This Fall marks another step in the cooperation between the Department of Classics and the Theatre Program, as they collaborate on a series of events this year that center on Euripides’ Hecuba. First produced in the 420s BCE, when Athens was at war, this tragedy is set in the harsh aftermath of the fall of Troy in the mythical past. Showing the plight of the captured women and their courage in the face of the worst suffering, Euripides weaves a gripping tale of greed, murder, political manipulation, and revenge. What do students think today of this play and genre of theater, its relevance and place in both cultural and theater history? How are Hecuba’s themes being discussed in a modern classroom from two different disciplinary angles? How do those different lenses bring to light new inferences on an ancient form?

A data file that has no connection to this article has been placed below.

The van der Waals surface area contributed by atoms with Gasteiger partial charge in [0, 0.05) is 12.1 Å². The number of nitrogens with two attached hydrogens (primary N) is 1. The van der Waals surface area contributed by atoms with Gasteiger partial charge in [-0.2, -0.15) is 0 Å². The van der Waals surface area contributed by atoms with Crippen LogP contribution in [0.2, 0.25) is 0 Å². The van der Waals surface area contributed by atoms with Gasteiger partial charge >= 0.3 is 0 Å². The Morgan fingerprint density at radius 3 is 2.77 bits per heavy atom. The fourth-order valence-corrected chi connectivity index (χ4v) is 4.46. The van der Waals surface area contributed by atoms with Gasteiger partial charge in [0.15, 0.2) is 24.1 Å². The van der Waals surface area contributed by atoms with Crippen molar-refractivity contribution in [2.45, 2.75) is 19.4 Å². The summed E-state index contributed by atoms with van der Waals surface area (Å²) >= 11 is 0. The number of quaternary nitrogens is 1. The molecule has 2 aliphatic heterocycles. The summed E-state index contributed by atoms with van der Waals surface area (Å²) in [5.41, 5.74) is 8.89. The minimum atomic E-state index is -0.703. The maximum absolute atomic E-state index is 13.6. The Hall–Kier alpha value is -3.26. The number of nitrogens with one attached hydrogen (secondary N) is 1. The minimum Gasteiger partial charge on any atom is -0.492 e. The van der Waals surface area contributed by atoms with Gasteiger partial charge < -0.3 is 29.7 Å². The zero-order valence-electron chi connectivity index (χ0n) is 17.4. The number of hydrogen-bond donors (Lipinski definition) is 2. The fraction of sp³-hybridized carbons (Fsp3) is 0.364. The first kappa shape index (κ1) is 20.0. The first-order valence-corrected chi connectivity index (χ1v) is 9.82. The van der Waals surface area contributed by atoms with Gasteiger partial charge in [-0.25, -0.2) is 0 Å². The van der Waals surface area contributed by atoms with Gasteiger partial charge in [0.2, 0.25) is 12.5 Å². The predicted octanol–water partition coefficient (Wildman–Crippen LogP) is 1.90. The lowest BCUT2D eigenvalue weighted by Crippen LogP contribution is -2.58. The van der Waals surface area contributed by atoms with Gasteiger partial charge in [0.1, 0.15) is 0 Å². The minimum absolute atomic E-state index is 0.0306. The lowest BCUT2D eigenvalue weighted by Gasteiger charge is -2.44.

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3 Responses to “Curricular Connections: A year of Greek Tragedy”

  1. Shannon Bohler-Small says:

    The Behind-the-Scenes lunch is packed. I still need to ask my question about Hecuba being the first major Tragedy where the main character does not create the events that create her tragedy, but is instead a victim because of others’ actions.

  2. Christo Grabowski says:

    Very enlightening discussion. I especially appreciated the talks conducted by the director and music designer.

  3. Lindi Bortney says:

    WOW! I was a Greek theater major at UC Berkeley, so this was heaven! We can;t wait to see it this weekend!

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